Our Guide to Dracaena contains more details on how to care for this plant.
Should I remove the dracaena’s golden leaves?
Age is one pretty straightforward cause of leaves turning yellow and dropping off. Lower leaves naturally mature and fall off as a plant becomes higher and matures. Trim them off or remove them away if this occurs. At the top of the plant, fresh growth replaces the old leaves.
What should you do if the leaves of a maize plant turn yellow?
For the past five years, we have grown corn with different degrees of success. I’ve attributed it to the fact that our summers are often cold and that the large pine trees in the rear block the majority of the sun from reaching the vegetable garden. So, with full sun exposure, we cultivated maize in containers on the patio last year. Bingo! Naturally, we chose to plant maize in containers once more this season. Up until nearly immediately after we realized the corn leaves were turning yellow, everything was going according to plan.
I thus used the handy dandy internet to research the reasons why my maize plant was turning yellow and discovered a few potential causes.
First of all, one of the garden’s biggest feeders is maize. Yellowing maize leaves are most likely a sign of nutritional deficiency, usually nitrogen, in the crop. Since grass depends on nitrogen to grow, corn is a grass. Since the plant transports nitrogen up the stalk, a nitrogen shortage shows up as yellowing maize leaves at the plant’s base. You may find out whether your plants have too little nitrogen by doing a soil test. Applying a side dressing of a high-nitrogen fertilizer is the remedy.
Yellowing of maize plant leaves is another effect of cool temperatures. Again, a deficiency in nitrogen is at blame. Corn has a hard time taking nitrogen from the soil when it’s chilly and moist. This doesn’t imply that the soil is devoid of nitrogen; rather, it only means that the unfortunate plants are too cold to effectively absorb enough. The good news is that if cool weather is to blame, once the weather heats up, the plants will recover from this yellowing.
Yellow leaves will also occur from a lack of water. Corn requires a lot of water, at least once every week and sometimes even every day, depending on the weather. Given that it was cultivated in containers and spent the most of the day in full sun, this was a likely instance of our maize turning yellow.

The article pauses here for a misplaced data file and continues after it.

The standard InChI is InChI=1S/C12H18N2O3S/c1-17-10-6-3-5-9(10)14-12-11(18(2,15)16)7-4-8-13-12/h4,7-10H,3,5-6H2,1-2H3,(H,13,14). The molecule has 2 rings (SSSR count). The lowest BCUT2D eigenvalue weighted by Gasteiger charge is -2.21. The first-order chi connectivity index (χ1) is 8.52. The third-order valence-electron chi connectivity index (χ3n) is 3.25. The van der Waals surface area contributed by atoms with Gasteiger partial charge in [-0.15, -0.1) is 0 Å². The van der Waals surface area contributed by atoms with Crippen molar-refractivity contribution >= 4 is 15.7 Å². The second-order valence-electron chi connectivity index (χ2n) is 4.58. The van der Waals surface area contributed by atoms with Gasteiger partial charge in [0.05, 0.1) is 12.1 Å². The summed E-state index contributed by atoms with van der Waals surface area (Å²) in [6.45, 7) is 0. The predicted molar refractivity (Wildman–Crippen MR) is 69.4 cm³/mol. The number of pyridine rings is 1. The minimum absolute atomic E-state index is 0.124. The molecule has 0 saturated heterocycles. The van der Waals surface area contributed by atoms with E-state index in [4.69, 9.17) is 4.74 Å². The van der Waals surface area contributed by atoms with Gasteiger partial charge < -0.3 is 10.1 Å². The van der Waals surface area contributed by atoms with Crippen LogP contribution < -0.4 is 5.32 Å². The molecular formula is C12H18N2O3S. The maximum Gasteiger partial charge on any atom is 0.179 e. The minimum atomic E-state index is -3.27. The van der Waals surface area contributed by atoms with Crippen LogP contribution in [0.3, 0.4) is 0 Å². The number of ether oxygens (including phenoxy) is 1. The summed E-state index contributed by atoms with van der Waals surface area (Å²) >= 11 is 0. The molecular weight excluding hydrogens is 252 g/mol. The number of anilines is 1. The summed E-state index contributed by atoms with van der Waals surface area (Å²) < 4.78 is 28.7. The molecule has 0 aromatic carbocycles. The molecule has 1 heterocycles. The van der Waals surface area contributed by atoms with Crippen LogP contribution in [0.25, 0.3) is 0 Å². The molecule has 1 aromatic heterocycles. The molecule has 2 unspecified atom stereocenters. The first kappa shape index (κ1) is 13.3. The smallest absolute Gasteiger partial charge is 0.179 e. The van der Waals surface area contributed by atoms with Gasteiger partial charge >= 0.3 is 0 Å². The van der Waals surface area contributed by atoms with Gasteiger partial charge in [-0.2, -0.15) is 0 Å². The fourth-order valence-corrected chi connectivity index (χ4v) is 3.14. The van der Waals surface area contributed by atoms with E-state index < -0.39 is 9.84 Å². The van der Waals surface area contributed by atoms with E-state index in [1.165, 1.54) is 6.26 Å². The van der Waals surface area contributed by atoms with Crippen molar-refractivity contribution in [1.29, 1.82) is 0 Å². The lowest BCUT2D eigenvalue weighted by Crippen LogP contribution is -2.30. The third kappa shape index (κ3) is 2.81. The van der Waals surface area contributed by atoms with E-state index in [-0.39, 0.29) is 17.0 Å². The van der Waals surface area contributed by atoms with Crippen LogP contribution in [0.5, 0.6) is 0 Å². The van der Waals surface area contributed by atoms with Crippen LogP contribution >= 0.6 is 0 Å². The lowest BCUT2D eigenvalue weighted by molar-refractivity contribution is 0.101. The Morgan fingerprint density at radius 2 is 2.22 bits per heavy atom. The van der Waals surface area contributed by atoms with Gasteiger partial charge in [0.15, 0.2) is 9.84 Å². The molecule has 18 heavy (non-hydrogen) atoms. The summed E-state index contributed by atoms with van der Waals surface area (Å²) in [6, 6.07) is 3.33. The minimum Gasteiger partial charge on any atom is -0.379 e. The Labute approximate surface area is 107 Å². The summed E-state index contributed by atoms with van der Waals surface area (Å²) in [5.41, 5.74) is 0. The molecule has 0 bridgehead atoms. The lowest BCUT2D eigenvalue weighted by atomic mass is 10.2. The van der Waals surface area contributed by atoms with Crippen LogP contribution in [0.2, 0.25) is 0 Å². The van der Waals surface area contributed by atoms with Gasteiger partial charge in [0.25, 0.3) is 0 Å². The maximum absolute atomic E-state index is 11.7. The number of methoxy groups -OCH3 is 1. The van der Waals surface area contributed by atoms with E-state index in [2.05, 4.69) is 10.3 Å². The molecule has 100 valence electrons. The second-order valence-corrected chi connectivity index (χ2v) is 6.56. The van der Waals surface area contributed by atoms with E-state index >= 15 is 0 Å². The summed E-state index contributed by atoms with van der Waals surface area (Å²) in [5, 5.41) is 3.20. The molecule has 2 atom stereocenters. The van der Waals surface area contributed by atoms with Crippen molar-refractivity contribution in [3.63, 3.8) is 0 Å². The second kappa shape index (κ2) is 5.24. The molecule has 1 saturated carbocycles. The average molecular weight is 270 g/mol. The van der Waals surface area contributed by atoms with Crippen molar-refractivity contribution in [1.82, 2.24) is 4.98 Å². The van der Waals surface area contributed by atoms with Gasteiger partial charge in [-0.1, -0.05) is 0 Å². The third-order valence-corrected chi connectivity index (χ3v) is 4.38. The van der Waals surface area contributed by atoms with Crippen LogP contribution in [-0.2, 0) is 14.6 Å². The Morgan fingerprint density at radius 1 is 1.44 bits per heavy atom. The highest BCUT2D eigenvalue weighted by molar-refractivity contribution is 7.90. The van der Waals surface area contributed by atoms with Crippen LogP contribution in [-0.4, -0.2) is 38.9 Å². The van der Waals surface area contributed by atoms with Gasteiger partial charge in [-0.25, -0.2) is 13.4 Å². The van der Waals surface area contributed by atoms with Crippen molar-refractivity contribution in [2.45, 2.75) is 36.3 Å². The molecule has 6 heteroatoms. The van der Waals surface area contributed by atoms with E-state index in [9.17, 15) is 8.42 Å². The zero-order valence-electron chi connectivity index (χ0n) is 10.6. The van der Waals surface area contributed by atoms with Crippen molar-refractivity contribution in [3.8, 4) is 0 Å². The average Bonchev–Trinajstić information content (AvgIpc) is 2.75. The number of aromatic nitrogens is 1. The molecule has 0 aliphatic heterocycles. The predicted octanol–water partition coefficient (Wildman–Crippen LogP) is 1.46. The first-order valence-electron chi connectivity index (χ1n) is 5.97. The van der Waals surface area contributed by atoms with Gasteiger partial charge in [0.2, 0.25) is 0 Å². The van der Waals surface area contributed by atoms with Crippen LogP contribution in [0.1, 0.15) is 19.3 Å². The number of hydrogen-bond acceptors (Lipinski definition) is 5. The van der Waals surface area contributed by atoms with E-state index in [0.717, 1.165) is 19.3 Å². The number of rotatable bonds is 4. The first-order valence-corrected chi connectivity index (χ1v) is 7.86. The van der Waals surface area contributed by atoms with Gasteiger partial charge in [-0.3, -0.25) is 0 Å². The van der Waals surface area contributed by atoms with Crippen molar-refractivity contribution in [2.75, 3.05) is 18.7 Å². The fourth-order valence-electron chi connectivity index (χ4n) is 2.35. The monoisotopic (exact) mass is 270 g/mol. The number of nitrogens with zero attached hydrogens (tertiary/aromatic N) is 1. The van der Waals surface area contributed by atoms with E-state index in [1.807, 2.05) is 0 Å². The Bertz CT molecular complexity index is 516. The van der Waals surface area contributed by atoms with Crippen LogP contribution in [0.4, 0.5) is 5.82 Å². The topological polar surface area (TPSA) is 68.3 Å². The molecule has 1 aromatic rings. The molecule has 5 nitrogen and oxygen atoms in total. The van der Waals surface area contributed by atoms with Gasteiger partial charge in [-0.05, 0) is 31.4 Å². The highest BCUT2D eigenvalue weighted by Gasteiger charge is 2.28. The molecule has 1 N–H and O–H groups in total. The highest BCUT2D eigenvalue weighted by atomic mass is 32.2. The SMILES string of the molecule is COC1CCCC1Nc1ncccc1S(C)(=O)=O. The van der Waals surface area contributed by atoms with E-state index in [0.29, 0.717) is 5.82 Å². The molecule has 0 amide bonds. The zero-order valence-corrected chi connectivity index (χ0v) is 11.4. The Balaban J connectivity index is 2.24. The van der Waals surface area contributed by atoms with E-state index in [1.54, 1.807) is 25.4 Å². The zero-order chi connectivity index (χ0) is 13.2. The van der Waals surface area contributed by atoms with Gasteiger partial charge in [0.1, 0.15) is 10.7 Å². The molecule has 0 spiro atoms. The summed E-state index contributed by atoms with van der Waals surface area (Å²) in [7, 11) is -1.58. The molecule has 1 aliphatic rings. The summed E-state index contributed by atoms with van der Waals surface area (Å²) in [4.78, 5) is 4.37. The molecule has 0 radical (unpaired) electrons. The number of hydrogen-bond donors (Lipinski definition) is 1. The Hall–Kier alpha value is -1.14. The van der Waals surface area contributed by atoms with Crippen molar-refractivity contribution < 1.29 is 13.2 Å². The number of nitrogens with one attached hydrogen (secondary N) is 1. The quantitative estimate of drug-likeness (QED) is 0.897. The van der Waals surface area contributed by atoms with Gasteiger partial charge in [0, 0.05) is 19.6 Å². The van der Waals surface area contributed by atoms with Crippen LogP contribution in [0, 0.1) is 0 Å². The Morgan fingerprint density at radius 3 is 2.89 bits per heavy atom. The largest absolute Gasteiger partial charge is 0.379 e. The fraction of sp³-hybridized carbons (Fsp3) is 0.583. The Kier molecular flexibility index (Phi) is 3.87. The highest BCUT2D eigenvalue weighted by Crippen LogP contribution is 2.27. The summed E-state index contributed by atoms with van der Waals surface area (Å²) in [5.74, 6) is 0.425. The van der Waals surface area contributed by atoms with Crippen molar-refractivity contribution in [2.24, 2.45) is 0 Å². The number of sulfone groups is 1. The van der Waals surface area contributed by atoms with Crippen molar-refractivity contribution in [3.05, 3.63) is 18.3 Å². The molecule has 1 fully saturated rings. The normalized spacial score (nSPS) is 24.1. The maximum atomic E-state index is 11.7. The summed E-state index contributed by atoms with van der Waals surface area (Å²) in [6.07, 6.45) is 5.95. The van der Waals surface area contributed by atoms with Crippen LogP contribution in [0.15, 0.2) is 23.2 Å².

In addition to stunted growth, disease such as maize dwarf mosaic virus can also result in yellowing of the leaves. Aphids hiding in neighboring weeds, such Johnson grass, propagate this disease. It’s over as soon as the plants become sick. Sterilize any equipment or work gloves that have come into touch with the canes before removing and discarding them.
Nematodes may also be to blame for the fading of corn leaves. Again, a shortage of nutrients is the cause of this. The nematodes, which are tiny roundworms that dwell in the soil and cling to plant roots, hinder nutrients from being sufficiently absorbed by the plant.
What does a dracaena that is overwatered look like?
- The dracaena’s leaves become pallid and lose its green hue.
- They start to feel soft and limp and lose their clear, rather stiff bearing.
- They drop down and droop towards the floor instead of rising for the sky.
- At the center and borders of leaves that wither and dry out, yellow-brown patches appear.
- Compared to older, lower leaves, the highest, younger dracaena leaves are less impacted.
- The roots are swollen, transparent, and mushy or squishy to the touch when you remove the plant out of its pot. This is the beginning of root rot.
- Even the stems of the dracaenas begin to become floppy and pliable if nothing is done.
These alarming symptoms typically appear over the course of a few weeks to a month.
Be aware that plant necrosis caused by fluoride and salts in water is another issue unrelated to overwatering that may be causing the browning of the tips of dracaena leaves.
Can yellow leaves revert to green?
Yellow leaves are beautiful in the autumn on trees like gingko and quaking aspens. However, if you notice a large number of them on your fern, green-leafed pothos, or other indoor plants, it can be a concerning sight. However, it’s not always a terrible thing.